"Why didn't you see such a large tumour on the hamster's hand?" I asked the mother who brought it in for surgery and hoped that it would not die under anaesthesia as the one.
"Usually he hides inside the litter and eat and so we didn't see it."
Big tumours in the hand or leg may be inoperable. The whole paw will then need to be amputated. Front paws are like our hands and are very important for the hamster.
"What is your surgical approach to this case?" I asked Dr Daniel.
"Amputate the paw," he replied.
"That's what I thought at first," I asked him to hold the gentle 18-month-old dwarf hamster for me to take digital images of various positions of the hand tumour. The hamster was put in a bowl and we observed him climbing out of the bowl.
The tumour was gigantic. Imagine your hand having the biggest durian growing out of it.
"It is possible to excise the tumour without amputation," I said to Dr Daniel. "But the vet needs to produce a live hamster at the end of the surgery. To succeed, the surgery must be short and the anaesthesia must be sufficient to prevent pain. Severe pain may kill the hamster as in the bird."
No point doing an excellent surgery and showing a dead hamster on the operating table. "Isoflurane gas anaesthesia is too short and too risky if prolonged," I said to Dr Daniel. "I will use Zoletil 50 IM."
In a cat and dog, IM injections are common and routine. In a dwarf hamster, the needle must be just into the thin backside muscle. Not much of the muscles. Dr Daniel held the hamster while I injected 0.02 ml Zoletil 50 diluted with 0.03 ml saline and injected IM.
"The hamster will become groggy if the IM injection is given correctly," I said. In 60 seconds, the hamster stumbled. Dr Daniel operated. "Give isoflurane gas top up when the hamster moves," I said. "Otherwise he may die from fright and severe pain." The whole procedure took less than one minute.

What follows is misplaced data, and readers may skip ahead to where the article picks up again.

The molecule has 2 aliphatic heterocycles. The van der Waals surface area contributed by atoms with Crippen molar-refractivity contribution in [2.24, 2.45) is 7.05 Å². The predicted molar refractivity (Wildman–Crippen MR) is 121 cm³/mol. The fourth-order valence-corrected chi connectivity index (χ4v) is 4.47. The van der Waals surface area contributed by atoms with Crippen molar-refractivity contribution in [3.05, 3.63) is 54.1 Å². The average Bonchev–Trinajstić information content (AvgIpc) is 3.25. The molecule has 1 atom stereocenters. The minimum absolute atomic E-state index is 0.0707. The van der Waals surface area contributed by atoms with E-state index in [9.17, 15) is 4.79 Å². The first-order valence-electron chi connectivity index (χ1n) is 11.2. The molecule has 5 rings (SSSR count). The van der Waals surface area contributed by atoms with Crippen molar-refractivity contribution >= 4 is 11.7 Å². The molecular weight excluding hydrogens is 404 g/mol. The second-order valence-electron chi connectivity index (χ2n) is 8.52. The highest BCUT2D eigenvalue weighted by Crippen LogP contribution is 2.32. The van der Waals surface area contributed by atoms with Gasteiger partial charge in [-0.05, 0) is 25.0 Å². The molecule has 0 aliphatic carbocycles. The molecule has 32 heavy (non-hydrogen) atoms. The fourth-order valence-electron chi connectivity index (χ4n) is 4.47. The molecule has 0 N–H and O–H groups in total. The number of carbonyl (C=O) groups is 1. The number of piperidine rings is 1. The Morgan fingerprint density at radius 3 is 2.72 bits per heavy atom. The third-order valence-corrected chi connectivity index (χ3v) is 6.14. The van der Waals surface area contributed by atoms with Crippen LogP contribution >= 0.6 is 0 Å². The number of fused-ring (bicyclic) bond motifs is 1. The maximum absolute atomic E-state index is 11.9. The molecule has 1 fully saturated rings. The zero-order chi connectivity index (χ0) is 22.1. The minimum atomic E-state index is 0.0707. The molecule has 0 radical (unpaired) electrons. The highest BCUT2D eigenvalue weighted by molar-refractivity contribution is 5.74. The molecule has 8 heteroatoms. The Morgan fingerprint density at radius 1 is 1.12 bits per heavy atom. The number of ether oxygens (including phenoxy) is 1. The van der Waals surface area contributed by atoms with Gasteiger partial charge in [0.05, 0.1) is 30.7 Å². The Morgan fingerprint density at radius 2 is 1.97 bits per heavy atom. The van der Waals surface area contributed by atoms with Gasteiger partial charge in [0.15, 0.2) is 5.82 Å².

"Should more tumour tissues be cut off," Dr Daniel asked. "No," I said. "The area is down to the bone and tendons. Any further incision will damage the superficial flexor tendons and the hamster will not be able to hold his seeds and grains with the right hand."
The hamster appeared groggly during the first hour after anaesthesia and this is a common observation. The mother was very happy to see him alive as her son was the one most concerned. Produce good anaesthetic outcome and you get more referrals. It is extremely risky to anaesthesia hamsters for long surgeries as they don't survive. Be observant and be careful.
The owner did not want histopathology as it would cost money. It was a firm white tumour. Could it be a schwannoma? A nerve sheath tumour? Examine your hamster daily and get small tumours excised by your vet early. Tumours don't disappear with antibiotics and so, find a vet who operates on hamsters.
I saw another case of a lady who brought in a hamster saying there was a small lump on the belly area. This hamster had been licking bald the lower part of the belly, below the navel. I held the hamster and felt the nodule which was around 2 mm in diameter. The hamster squealed. However, the owner's preferred vet could not feel any nodule and so sent the hamster home with oral medication and asked to review it in 2 weeks' time. Owners know their hamsters best and if they find a nodule, it is usually there.
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